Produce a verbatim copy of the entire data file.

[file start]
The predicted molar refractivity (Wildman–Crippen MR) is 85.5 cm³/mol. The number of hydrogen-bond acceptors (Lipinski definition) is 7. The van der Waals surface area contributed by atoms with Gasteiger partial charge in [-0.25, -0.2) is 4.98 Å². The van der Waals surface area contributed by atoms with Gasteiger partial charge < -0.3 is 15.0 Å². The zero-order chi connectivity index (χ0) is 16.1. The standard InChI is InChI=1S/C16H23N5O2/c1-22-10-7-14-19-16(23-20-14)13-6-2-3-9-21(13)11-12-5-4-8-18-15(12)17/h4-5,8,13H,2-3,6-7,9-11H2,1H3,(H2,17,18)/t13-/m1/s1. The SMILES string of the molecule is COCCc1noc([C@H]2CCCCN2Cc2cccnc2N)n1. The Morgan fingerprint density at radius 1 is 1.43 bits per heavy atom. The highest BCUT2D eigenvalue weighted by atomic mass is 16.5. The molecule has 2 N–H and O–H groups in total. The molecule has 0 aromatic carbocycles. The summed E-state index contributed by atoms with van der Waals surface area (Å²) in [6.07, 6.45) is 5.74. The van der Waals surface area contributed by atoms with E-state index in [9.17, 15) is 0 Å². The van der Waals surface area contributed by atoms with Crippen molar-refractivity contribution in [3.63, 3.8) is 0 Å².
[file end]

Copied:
The predicted molar refractivity (Wildman–Crippen MR) is 85.5 cm³/mol. The number of hydrogen-bond acceptors (Lipinski definition) is 7. The van der Waals surface area contributed by atoms with Gasteiger partial charge in [-0.25, -0.2) is 4.98 Å². The van der Waals surface area contributed by atoms with Gasteiger partial charge < -0.3 is 15.0 Å². The zero-order chi connectivity index (χ0) is 16.1. The standard InChI is InChI=1S/C16H23N5O2/c1-22-10-7-14-19-16(23-20-14)13-6-2-3-9-21(13)11-12-5-4-8-18-15(12)17/h4-5,8,13H,2-3,6-7,9-11H2,1H3,(H2,17,18)/t13-/m1/s1. The SMILES string of the molecule is COCCc1noc([C@H]2CCCCN2Cc2cccnc2N)n1. The Morgan fingerprint density at radius 1 is 1.43 bits per heavy atom. The highest BCUT2D eigenvalue weighted by atomic mass is 16.5. The molecule has 2 N–H and O–H groups in total. The molecule has 0 aromatic carbocycles. The summed E-state index contributed by atoms with van der Waals surface area (Å²) in [6.07, 6.45) is 5.74. The van der Waals surface area contributed by atoms with E-state index in [9.17, 15) is 0 Å². The van der Waals surface area contributed by atoms with Crippen molar-refractivity contribution in [3.63, 3.8) is 0 Å².